How Honda’s Multi-Million-Dollar Racing Sim Helps It Win in IndyCar

Testing a real car on a real track is an expensive, ever-diminishing privilege. That’s where ultra-realistic racing sims come in.

byJerry Perez|
How Honda’s Multi-Million-Dollar Racing Sim Helps It Win in IndyCar
Jerry Perez

They say that if you want to become a millionaire in racing, then you've got to start as a billionaire. It's true; any form of motorsport is expensive. Some of the expenses are obvious, like engines, tires, and fuel. Others aren't, such as R&D, parts manufacturing, travel expenses, and marketing. For these very reasons, racing teams nowadays must uncover new ways to help keep costs low and productivity high. Whether you're in IndyCar, Formula 1, or a small junior series, testing a real car on a real track is an expensive, ever-diminishing privilege due to ever-tightening budget caps. That's where ultra-realistic racing simulators come into the picture.

A professional-grade racing simulator's job is to mirror every aspect of a real-world racing car in the virtual world. From tire wear to fuel loads and even weather variables, a top-notch simulator like the one I visited at Honda Performance Development's headquarters in Indianapolis, Indiana is designed to be the next best thing. After a day spent talking with the people who operate and maintain it, I'd say it delivers on its intended purpose.

Jerry Perez

To prove how crucial a machine like this truly is, I'll raise you a real-world scenario: Imagine you're a racing team principal and you've got to develop your cars and drivers throughout the season. However, you have to do so on a shoestring budget. (And let me tell ya, even the world's richest teams claim to be on a shoestring budget.) Before advanced simulators, this meant tasking your parts department with machining a new component, asking your mechanics to install this new component, and then getting the engineers to fine-tune it for track duty. Lastly, you'd have to pay for private time at a race track and get your test driver to buckle in and do some laps.

If the new part achieves its objective, whether it's making the car faster or more reliable, then you can toot your own horn, high-five your team, and go home happy knowing you've taken a step toward beating your opponents. But if the whole thing's a bust, you've wasted a butt-load of time, money, and other precious resources.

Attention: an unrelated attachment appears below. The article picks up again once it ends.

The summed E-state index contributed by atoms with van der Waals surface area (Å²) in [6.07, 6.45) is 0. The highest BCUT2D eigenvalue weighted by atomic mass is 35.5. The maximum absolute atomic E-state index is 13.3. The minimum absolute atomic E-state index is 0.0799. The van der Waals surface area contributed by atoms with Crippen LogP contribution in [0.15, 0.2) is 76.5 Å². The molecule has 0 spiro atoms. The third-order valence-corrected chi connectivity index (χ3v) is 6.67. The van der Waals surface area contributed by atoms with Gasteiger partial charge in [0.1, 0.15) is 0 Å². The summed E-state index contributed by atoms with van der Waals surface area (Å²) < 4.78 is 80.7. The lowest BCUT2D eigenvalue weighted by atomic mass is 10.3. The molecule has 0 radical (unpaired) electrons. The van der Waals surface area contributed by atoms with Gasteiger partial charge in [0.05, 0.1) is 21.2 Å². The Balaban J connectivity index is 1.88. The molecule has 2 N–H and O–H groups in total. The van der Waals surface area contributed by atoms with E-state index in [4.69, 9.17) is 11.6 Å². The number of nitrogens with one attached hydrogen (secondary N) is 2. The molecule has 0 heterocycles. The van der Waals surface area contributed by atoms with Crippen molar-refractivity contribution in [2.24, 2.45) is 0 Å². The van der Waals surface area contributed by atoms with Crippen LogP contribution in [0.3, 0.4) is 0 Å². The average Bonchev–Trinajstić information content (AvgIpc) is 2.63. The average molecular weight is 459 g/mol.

The same applies to the drivers. Maybe the next race on the schedule is a track where your star driver performed poorly last year, or maybe it's a brand-new track. Either way, prior to simulators you'd have to get very creative to get a few laps at a track already on the calendar—or perhaps you just couldn't do it at all.

Nowadays, a simulator allows drivers to endlessly lap a known circuit or even preview a new one. The former would make life easy and save some resources, while the latter actually offers a priceless opportunity.

Jerry Perez

For these reasons and the ever-constant threat of industrial espionage, racing teams are typically pretty hush-hush about the stuff that goes into their simulators. While many specifics remained strictly confidential, David Salters, president of Honda Performance Development, opened up about a few little-known details of Honda's "multi-million-dollar" machine.

The Simulator

HPD's machine is similar to a professional airplane simulator in terms of size and complexity. The difference between the two is that while airline pilots have upright plane seats, a racing driver slips into a fake cockpit that's modeled after an Indy car's. The driver sits exactly as they would in their race car, and their field of vision is filled with a wrap-around screen that's fed by three HD projectors. The fake cockpit also features two side mirrors, which although useless, provide a sense of reality for the driver.

Drivers must wear racing shoes in order to work the pedals correctly within the narrow nosecone of the car. Likewise, the realistic steering wheel demands racing gloves for optimal grip, and its feedback motor is so strong that a virtual crash could legitimately injure a driver's wrists if they don't let go of it—just like in a real car.

The whole thing sits in a large room that's mostly kept dark and well-ventilated, mostly to make sure the driver can focus on the task at hand but also to keep all the hardware, pneumatic actuators, servers, and other components running cool during operation. The engineer station sits directly behind the driver in a separate room, though the simulator room is visible through large windows that link the two.

The simulator is used by all active Honda IndyCar drivers throughout the season, meaning that it is maintained around the clock by several hardware and software professionals. It's also been tested by two-time F1 champion Fernando Alonso, back when he raced at the Indy 500 in 2017 and 2019.

It's Expensive

Much like with any expensive toy, there is the price of entry and then there's the price of upkeep. The biggest expense with a simulator of this caliber isn't just buying or building the thing, but maintaining it. According to Salters, that tab is nearly as much as the purchase price... but yearly.

"There are companies out there that sell the simulators and they're about $3 million to $4 million, but then things aren't as customized as ours," Salters told me as the simulator was being prepped for a test run. "We made a lot of this one ourselves, so while we didn't spend tens of millions, it was close."

"It's probably in the millions as well," said Salters in regards to the simulator's yearly operating costs. "By the time you factor in the engineers and buildings and maintenance, software licenses, and then each track is laser scanned to make a perfect virtual model of it. There are costs related to all this."

It's Also Cost-Effective

Despite its enormous up-front cost and stratospheric maintenance costs, a simulator is the most cost-effective way of developing a race car.